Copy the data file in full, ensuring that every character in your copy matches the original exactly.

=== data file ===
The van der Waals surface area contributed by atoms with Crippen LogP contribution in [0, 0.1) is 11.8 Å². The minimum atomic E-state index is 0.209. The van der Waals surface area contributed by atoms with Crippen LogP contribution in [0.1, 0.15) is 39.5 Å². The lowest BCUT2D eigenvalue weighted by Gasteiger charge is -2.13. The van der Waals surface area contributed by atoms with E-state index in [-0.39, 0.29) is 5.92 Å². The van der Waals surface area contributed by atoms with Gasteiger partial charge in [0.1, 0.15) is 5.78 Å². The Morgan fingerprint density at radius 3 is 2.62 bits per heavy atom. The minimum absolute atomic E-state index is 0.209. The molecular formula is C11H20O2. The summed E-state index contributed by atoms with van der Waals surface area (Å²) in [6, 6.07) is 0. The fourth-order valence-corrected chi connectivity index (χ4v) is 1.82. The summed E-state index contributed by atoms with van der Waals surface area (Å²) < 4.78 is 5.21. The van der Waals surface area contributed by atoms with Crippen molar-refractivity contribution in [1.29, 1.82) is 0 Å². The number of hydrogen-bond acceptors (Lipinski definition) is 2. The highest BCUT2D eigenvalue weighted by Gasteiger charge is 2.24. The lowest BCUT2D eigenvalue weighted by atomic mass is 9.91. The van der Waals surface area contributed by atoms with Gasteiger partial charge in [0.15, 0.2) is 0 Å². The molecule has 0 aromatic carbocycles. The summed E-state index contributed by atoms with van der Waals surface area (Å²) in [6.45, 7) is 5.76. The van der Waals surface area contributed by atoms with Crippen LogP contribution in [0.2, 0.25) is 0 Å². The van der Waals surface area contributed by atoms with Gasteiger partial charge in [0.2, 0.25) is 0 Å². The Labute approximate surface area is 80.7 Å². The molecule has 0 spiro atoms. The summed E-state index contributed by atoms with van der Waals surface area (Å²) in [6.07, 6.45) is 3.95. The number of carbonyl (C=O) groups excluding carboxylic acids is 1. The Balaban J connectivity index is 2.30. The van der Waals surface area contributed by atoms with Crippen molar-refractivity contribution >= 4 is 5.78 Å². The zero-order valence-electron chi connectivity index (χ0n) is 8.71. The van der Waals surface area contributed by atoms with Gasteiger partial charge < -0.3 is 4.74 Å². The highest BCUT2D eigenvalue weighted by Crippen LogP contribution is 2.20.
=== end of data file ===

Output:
The van der Waals surface area contributed by atoms with Crippen LogP contribution in [0, 0.1) is 11.8 Å². The minimum atomic E-state index is 0.209. The van der Waals surface area contributed by atoms with Crippen LogP contribution in [0.1, 0.15) is 39.5 Å². The lowest BCUT2D eigenvalue weighted by Gasteiger charge is -2.13. The van der Waals surface area contributed by atoms with E-state index in [-0.39, 0.29) is 5.92 Å². The van der Waals surface area contributed by atoms with Gasteiger partial charge in [0.1, 0.15) is 5.78 Å². The Morgan fingerprint density at radius 3 is 2.62 bits per heavy atom. The minimum absolute atomic E-state index is 0.209. The molecular formula is C11H20O2. The summed E-state index contributed by atoms with van der Waals surface area (Å²) in [6, 6.07) is 0. The fourth-order valence-corrected chi connectivity index (χ4v) is 1.82. The summed E-state index contributed by atoms with van der Waals surface area (Å²) < 4.78 is 5.21. The van der Waals surface area contributed by atoms with Crippen molar-refractivity contribution in [1.29, 1.82) is 0 Å². The number of hydrogen-bond acceptors (Lipinski definition) is 2. The highest BCUT2D eigenvalue weighted by Gasteiger charge is 2.24. The lowest BCUT2D eigenvalue weighted by atomic mass is 9.91. The van der Waals surface area contributed by atoms with Gasteiger partial charge in [0.15, 0.2) is 0 Å². The molecule has 0 aromatic carbocycles. The summed E-state index contributed by atoms with van der Waals surface area (Å²) in [6.45, 7) is 5.76. The van der Waals surface area contributed by atoms with Crippen LogP contribution in [0.2, 0.25) is 0 Å². The van der Waals surface area contributed by atoms with Gasteiger partial charge in [0.2, 0.25) is 0 Å². The Labute approximate surface area is 80.7 Å². The molecule has 0 spiro atoms. The summed E-state index contributed by atoms with van der Waals surface area (Å²) in [6.07, 6.45) is 3.95. The number of carbonyl (C=O) groups excluding carboxylic acids is 1. The Balaban J connectivity index is 2.30. The van der Waals surface area contributed by atoms with Crippen molar-refractivity contribution >= 4 is 5.78 Å². The zero-order valence-electron chi connectivity index (χ0n) is 8.71. The van der Waals surface area contributed by atoms with Gasteiger partial charge < -0.3 is 4.74 Å². The highest BCUT2D eigenvalue weighted by Crippen LogP contribution is 2.20.